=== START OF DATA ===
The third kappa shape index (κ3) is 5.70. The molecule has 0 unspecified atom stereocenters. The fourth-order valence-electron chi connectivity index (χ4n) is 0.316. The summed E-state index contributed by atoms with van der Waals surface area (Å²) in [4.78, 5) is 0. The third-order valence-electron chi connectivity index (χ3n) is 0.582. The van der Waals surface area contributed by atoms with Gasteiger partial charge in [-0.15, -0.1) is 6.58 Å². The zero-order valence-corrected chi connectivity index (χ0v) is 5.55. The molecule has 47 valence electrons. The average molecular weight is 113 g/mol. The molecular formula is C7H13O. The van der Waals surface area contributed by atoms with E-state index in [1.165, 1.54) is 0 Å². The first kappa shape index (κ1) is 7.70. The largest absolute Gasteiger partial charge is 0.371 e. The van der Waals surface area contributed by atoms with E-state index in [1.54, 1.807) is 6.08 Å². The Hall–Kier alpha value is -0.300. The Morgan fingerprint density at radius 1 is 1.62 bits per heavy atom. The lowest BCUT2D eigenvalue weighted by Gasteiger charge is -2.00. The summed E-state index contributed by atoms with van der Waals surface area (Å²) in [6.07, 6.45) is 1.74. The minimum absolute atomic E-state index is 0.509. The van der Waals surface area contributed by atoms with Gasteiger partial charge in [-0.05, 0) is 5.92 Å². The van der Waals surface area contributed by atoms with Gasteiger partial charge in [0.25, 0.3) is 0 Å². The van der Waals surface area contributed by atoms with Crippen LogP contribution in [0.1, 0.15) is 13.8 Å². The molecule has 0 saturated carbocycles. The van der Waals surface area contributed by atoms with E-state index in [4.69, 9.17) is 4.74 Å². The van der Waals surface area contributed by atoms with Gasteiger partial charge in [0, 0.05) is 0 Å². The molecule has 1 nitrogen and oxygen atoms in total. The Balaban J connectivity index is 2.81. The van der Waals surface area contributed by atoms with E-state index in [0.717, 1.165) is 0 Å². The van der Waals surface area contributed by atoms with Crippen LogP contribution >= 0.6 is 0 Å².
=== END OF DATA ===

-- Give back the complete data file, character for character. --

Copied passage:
The third kappa shape index (κ3) is 5.70. The molecule has 0 unspecified atom stereocenters. The fourth-order valence-electron chi connectivity index (χ4n) is 0.316. The summed E-state index contributed by atoms with van der Waals surface area (Å²) in [4.78, 5) is 0. The third-order valence-electron chi connectivity index (χ3n) is 0.582. The van der Waals surface area contributed by atoms with Gasteiger partial charge in [-0.15, -0.1) is 6.58 Å². The zero-order valence-corrected chi connectivity index (χ0v) is 5.55. The molecule has 47 valence electrons. The average molecular weight is 113 g/mol. The molecular formula is C7H13O. The van der Waals surface area contributed by atoms with E-state index in [1.165, 1.54) is 0 Å². The first kappa shape index (κ1) is 7.70. The largest absolute Gasteiger partial charge is 0.371 e. The van der Waals surface area contributed by atoms with E-state index in [1.54, 1.807) is 6.08 Å². The Hall–Kier alpha value is -0.300. The Morgan fingerprint density at radius 1 is 1.62 bits per heavy atom. The lowest BCUT2D eigenvalue weighted by Gasteiger charge is -2.00. The summed E-state index contributed by atoms with van der Waals surface area (Å²) in [6.07, 6.45) is 1.74. The minimum absolute atomic E-state index is 0.509. The van der Waals surface area contributed by atoms with Gasteiger partial charge in [-0.05, 0) is 5.92 Å². The van der Waals surface area contributed by atoms with Gasteiger partial charge in [0.25, 0.3) is 0 Å². The van der Waals surface area contributed by atoms with Crippen LogP contribution in [0.1, 0.15) is 13.8 Å². The molecule has 0 saturated carbocycles. The van der Waals surface area contributed by atoms with E-state index in [4.69, 9.17) is 4.74 Å². The van der Waals surface area contributed by atoms with Gasteiger partial charge in [0, 0.05) is 0 Å². The molecule has 1 nitrogen and oxygen atoms in total. The Balaban J connectivity index is 2.81. The van der Waals surface area contributed by atoms with E-state index in [0.717, 1.165) is 0 Å². The van der Waals surface area contributed by atoms with Crippen LogP contribution >= 0.6 is 0 Å².